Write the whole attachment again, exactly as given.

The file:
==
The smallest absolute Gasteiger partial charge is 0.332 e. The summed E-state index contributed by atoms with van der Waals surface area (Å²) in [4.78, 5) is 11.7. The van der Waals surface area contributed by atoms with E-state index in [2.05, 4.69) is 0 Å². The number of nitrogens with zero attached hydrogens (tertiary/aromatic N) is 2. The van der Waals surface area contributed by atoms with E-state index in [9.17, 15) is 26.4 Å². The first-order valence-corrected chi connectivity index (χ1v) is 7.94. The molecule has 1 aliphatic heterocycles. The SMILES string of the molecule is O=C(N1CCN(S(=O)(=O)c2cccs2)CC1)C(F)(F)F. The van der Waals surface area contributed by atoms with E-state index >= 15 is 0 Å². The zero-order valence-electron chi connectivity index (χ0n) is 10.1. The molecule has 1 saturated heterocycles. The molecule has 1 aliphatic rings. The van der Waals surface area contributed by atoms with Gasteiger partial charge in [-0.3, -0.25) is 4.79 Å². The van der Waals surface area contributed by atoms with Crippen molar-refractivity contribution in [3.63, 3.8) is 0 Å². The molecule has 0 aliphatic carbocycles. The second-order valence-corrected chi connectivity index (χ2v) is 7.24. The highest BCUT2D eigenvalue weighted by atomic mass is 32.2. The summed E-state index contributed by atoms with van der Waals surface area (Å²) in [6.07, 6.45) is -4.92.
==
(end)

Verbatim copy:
The smallest absolute Gasteiger partial charge is 0.332 e. The summed E-state index contributed by atoms with van der Waals surface area (Å²) in [4.78, 5) is 11.7. The van der Waals surface area contributed by atoms with E-state index in [2.05, 4.69) is 0 Å². The number of nitrogens with zero attached hydrogens (tertiary/aromatic N) is 2. The van der Waals surface area contributed by atoms with E-state index in [9.17, 15) is 26.4 Å². The first-order valence-corrected chi connectivity index (χ1v) is 7.94. The molecule has 1 aliphatic heterocycles. The SMILES string of the molecule is O=C(N1CCN(S(=O)(=O)c2cccs2)CC1)C(F)(F)F. The van der Waals surface area contributed by atoms with E-state index >= 15 is 0 Å². The zero-order valence-electron chi connectivity index (χ0n) is 10.1. The molecule has 1 saturated heterocycles. The molecule has 1 aliphatic rings. The van der Waals surface area contributed by atoms with Gasteiger partial charge in [-0.3, -0.25) is 4.79 Å². The van der Waals surface area contributed by atoms with Crippen molar-refractivity contribution in [3.63, 3.8) is 0 Å². The molecule has 0 aliphatic carbocycles. The second-order valence-corrected chi connectivity index (χ2v) is 7.24. The highest BCUT2D eigenvalue weighted by atomic mass is 32.2. The summed E-state index contributed by atoms with van der Waals surface area (Å²) in [6.07, 6.45) is -4.92.